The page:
On 08/07/13 17:58, Virgil Arrington wrote:
I'll probably be (justifiably) ostracized for this on a LO user list,
but to me trying to write a book with LO Writer is like trying to
force a square peg into a round hole. Yes, it can be done, but the
labor involved may not be worth it. In my mind, Writer is a business
application, useful for letters, memos, legal documents, school
reports, and the like. While I love working with LO's styles (which
would be essential for book writing), I find LO's implementation of
master documents to be too involved and clunky for my taste.
Hehehe. Don't worry, I won't ostracize you.
I know... I am familiar with LaTeX and LyX. My day job is at the Physics
Deptartment at a local Univesity, and we use them a lot for reports and
papers. My problem is that I *do* want to give my document a distinctive
visual format, with nice typography and so on... and writinf a LaTeX
class or the LyX equivalent is beyond my skill level.
And since I am not that fluent with LaTeX (I've personally never wrote
anything complex with it), I wanted to use a more point-and-click
approach, to able to focus on my subject matter and not so much in
learning new tools at the same time.
Another reason is that the small printing houses around here who may be
able to do some small self publish job for me are all set up for files
in PDF or MS Word .doc format. My experience with LaTeX to Word
conversion is that the result is quite ugly.
For organizing a book length document, with parts, chapters, and
tables, indexes, and sub-documents, etc, I much prefer LyX and LaTeX,
both of which are free and opensource. Yes, the LaTeX learning curve
can be steep, but LyX makes it so much easier. You can type away and
let the computer do the formatting, just by selecting the Book class.
Unlike the business oriented LO, LyX and LaTeX were created
specifically for making long documents such as books. Round hole,
round peg. The biggest drawback is that changing default formatting
settings can be daunting for the uninitiated. But, if you accept the
defaults, you'll still have a beautifully formatted book with *much*
less effort than you would with LO.
For example, several years ago, my 14 year old son challenged himself
to type a 50,000 word novel in November, which is National Novel
Writers Month. He met his goal, and quickly dropped the project.
As a proud papa, I wanted to put his document to paper. He wrote the
original in WordPerfect, and it was a formatting mess, with stray
tabs, carriage returns, and inconsistent formatting across chapter and
section headings. I began the task of reformatting his 127 page novel
using WordPerfect, the original program. It didn't take long for me to
realize it would take days and days to wade through all of the
formatting codes inserted by WP.
Instead, I saved the document as a plain text file, stripping all
formatting. I then loaded it into LyX. Using the Book class (think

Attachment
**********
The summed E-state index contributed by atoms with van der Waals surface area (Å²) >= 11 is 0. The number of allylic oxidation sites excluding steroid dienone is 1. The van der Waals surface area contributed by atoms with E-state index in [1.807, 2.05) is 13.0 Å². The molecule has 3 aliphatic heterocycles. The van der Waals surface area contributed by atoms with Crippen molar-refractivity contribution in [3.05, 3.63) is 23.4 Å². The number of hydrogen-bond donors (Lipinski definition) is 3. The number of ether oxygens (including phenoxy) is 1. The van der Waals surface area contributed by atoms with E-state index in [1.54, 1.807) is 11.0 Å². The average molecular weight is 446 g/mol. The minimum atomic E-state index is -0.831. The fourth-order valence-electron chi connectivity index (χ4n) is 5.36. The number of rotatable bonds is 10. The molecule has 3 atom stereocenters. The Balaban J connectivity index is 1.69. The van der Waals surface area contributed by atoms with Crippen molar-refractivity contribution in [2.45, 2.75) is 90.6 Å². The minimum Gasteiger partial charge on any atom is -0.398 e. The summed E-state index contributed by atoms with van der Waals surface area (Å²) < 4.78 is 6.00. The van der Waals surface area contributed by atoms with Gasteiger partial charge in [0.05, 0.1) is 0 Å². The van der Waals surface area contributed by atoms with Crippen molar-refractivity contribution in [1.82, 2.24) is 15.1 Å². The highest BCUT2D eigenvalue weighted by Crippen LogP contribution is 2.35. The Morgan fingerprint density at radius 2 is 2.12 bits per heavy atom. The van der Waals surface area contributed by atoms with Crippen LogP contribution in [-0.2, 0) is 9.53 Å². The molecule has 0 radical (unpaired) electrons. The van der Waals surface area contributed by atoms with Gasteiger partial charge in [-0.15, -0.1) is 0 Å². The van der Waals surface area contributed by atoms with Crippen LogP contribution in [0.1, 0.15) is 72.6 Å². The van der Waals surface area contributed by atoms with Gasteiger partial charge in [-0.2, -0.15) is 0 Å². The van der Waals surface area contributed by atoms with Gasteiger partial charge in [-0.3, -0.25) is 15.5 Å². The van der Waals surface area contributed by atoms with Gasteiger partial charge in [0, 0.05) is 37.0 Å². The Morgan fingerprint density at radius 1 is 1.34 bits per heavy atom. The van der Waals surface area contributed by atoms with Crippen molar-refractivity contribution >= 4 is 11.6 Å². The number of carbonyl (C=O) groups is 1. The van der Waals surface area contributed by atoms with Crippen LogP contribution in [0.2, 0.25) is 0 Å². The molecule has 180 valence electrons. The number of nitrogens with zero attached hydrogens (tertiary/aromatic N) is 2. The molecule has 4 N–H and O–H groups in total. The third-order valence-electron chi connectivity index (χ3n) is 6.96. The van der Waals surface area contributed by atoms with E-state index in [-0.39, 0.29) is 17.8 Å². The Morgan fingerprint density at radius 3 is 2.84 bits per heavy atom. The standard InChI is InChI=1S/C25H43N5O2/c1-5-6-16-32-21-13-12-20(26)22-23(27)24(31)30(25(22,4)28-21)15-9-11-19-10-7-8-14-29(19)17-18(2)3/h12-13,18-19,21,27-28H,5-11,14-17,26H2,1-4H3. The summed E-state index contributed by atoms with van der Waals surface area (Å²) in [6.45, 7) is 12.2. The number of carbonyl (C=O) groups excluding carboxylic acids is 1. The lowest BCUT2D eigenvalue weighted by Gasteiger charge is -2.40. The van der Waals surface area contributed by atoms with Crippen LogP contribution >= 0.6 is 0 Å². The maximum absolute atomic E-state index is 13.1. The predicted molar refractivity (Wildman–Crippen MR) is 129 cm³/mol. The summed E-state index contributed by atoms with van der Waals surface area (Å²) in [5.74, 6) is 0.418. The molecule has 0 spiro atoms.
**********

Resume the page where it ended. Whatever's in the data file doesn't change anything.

template), I applied Part and Chapter styles, (called "environments"
in LaTeX speak) to the part and chapter titles, and then inserted a
fully formatted, numbered, and typed table of contents with a couple
mouse clicks. I set NO page formatting parameters such as page
margins, page numbering, etc., as those were handled entirely by the
Book class. I then compiled the book and had a fully formatted novel,
complete with Title page, Table of Contents, properly formatted right
and left hand pages with fully formatted headers with page numbers,
etc. The entire formatting process took about a half hour. I surprised
Uh WP. That brings back memories ;-)
In that specific case, I too would have turned to LaTeX. And don't take
me wrong, I fully appreciate the need to separate format from content in
a project this size.
I could have done the same thing with LO's styles and master
documents, but they're not quite as fully automatic as LyX/LaTeX, so
it would have longer.
I thank you for your time and effort. I would prefer to stick to using
LO... I seriously considered turning to LaTeX, but I truly feel a little
overwhelmed with the amount of learning I would need to do in order to
reach the same formatting proficiency I have with a standard word
So far, however, I've found LyX/LaTeX's support for e-books to be a
little lacking (but no more so than LO's). For storing documents in an
e-book format (whether Nook's Epub, or Kindle's MOBI), the best
solution that I've found is Atlantis (a $35.00 shareware program). It
is a Word clone word processor that supports direct export to Epub and
MOBI with preservation of nearly all formatting. Every other solution
I've tried (including LO, LyX, and Markdown editors) screws up
formatting to some degree or another. Atlantis does 90% of what I need
in a word processor, with the sole exception of tables.
In short, while I love LO, I honestly think there are better tools for
the task of book and e-book writing.
Pablo M. Dotro
firstname.lastname@example.org Twitter: @Pablo_El_Mago
To unsubscribe e-mail to: email@example.com
Posting guidelines + more: http://wiki.documentfoundation.org/Netiquette
List archive: http://listarchives.libreoffice.org/global/users/
All messages sent to this list will be publicly archived and cannot be deleted
Re: [libreoffice-users] Book-writing with Writer · Pablo Dotro
Re: [libreoffice-users] Book-writing with Writer · Tom Davies
(message not available)
Impressum (Legal Info)
: Unless otherwise specified, all text and images
on this website are licensed under the
Creative Commons Attribution-Share Alike 3.0 License
This does not include the source code of LibreOffice, which is
licensed under the Mozilla Public License (MPLv2
"LibreOffice" and "The Document Foundation" are
registered trademarks of their corresponding registered owners or are
in actual use as trademarks in one or more countries. Their respective
logos and icons are also subject to international copyright laws. Use
thereof is explained in our trademark policy